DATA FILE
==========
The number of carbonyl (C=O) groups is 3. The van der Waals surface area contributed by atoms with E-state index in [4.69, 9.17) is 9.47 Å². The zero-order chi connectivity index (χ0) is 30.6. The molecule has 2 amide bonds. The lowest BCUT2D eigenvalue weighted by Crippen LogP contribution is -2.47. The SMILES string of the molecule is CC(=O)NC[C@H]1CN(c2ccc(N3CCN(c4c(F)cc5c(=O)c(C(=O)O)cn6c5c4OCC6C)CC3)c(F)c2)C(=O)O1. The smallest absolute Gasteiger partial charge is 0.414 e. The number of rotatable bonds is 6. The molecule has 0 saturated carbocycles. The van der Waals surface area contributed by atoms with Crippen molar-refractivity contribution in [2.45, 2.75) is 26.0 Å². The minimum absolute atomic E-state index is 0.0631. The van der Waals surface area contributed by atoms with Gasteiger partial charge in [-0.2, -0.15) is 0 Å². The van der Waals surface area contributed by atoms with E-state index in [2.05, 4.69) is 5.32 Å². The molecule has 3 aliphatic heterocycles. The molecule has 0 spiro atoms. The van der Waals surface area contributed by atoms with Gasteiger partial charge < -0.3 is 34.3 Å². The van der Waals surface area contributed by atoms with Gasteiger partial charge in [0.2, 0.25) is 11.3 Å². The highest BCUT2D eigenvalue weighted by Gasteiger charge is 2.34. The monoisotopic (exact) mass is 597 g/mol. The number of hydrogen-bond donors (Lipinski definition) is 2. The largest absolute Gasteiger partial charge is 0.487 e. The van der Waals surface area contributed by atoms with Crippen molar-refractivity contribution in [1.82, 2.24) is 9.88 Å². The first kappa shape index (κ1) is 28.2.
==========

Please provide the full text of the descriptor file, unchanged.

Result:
The number of carbonyl (C=O) groups is 3. The van der Waals surface area contributed by atoms with E-state index in [4.69, 9.17) is 9.47 Å². The zero-order chi connectivity index (χ0) is 30.6. The molecule has 2 amide bonds. The lowest BCUT2D eigenvalue weighted by Crippen LogP contribution is -2.47. The SMILES string of the molecule is CC(=O)NC[C@H]1CN(c2ccc(N3CCN(c4c(F)cc5c(=O)c(C(=O)O)cn6c5c4OCC6C)CC3)c(F)c2)C(=O)O1. The smallest absolute Gasteiger partial charge is 0.414 e. The number of rotatable bonds is 6. The molecule has 0 saturated carbocycles. The van der Waals surface area contributed by atoms with Crippen molar-refractivity contribution in [2.45, 2.75) is 26.0 Å². The minimum absolute atomic E-state index is 0.0631. The van der Waals surface area contributed by atoms with Gasteiger partial charge in [-0.2, -0.15) is 0 Å². The van der Waals surface area contributed by atoms with E-state index in [2.05, 4.69) is 5.32 Å². The molecule has 3 aliphatic heterocycles. The molecule has 0 spiro atoms. The van der Waals surface area contributed by atoms with Gasteiger partial charge < -0.3 is 34.3 Å². The van der Waals surface area contributed by atoms with Gasteiger partial charge in [0.2, 0.25) is 11.3 Å². The highest BCUT2D eigenvalue weighted by Gasteiger charge is 2.34. The monoisotopic (exact) mass is 597 g/mol. The number of hydrogen-bond donors (Lipinski definition) is 2. The largest absolute Gasteiger partial charge is 0.487 e. The van der Waals surface area contributed by atoms with Crippen molar-refractivity contribution in [1.82, 2.24) is 9.88 Å². The first kappa shape index (κ1) is 28.2.